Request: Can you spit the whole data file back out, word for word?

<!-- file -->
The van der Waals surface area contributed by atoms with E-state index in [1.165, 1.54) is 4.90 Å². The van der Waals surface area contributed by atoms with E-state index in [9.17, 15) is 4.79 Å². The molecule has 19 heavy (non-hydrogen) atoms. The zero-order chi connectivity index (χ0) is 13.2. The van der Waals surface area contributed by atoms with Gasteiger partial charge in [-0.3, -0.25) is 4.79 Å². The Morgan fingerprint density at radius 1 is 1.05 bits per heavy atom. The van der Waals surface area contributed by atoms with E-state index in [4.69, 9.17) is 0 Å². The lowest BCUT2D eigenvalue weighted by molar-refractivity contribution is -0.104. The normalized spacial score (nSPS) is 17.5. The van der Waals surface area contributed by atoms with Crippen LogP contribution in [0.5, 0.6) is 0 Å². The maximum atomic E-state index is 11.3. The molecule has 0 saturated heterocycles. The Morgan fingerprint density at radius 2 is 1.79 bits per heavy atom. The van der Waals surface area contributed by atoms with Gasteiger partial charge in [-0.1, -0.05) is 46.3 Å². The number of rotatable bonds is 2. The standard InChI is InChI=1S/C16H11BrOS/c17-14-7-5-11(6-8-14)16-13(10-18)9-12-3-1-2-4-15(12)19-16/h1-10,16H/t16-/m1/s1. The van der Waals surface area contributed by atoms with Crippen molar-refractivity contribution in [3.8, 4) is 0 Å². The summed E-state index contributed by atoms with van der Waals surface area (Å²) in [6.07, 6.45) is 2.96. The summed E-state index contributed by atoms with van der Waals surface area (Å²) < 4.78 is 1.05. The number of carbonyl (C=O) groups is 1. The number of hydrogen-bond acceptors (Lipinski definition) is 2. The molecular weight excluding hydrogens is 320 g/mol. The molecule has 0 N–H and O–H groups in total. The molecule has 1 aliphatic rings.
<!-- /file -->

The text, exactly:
The van der Waals surface area contributed by atoms with E-state index in [1.165, 1.54) is 4.90 Å². The van der Waals surface area contributed by atoms with E-state index in [9.17, 15) is 4.79 Å². The molecule has 19 heavy (non-hydrogen) atoms. The zero-order chi connectivity index (χ0) is 13.2. The van der Waals surface area contributed by atoms with Gasteiger partial charge in [-0.3, -0.25) is 4.79 Å². The Morgan fingerprint density at radius 1 is 1.05 bits per heavy atom. The van der Waals surface area contributed by atoms with E-state index in [4.69, 9.17) is 0 Å². The lowest BCUT2D eigenvalue weighted by molar-refractivity contribution is -0.104. The normalized spacial score (nSPS) is 17.5. The van der Waals surface area contributed by atoms with Crippen LogP contribution in [0.5, 0.6) is 0 Å². The maximum atomic E-state index is 11.3. The molecule has 0 saturated heterocycles. The Morgan fingerprint density at radius 2 is 1.79 bits per heavy atom. The van der Waals surface area contributed by atoms with Gasteiger partial charge in [-0.1, -0.05) is 46.3 Å². The number of rotatable bonds is 2. The standard InChI is InChI=1S/C16H11BrOS/c17-14-7-5-11(6-8-14)16-13(10-18)9-12-3-1-2-4-15(12)19-16/h1-10,16H/t16-/m1/s1. The van der Waals surface area contributed by atoms with Crippen molar-refractivity contribution in [3.8, 4) is 0 Å². The summed E-state index contributed by atoms with van der Waals surface area (Å²) in [6.07, 6.45) is 2.96. The summed E-state index contributed by atoms with van der Waals surface area (Å²) < 4.78 is 1.05. The number of carbonyl (C=O) groups is 1. The number of hydrogen-bond acceptors (Lipinski definition) is 2. The molecular weight excluding hydrogens is 320 g/mol. The molecule has 0 N–H and O–H groups in total. The molecule has 1 aliphatic rings.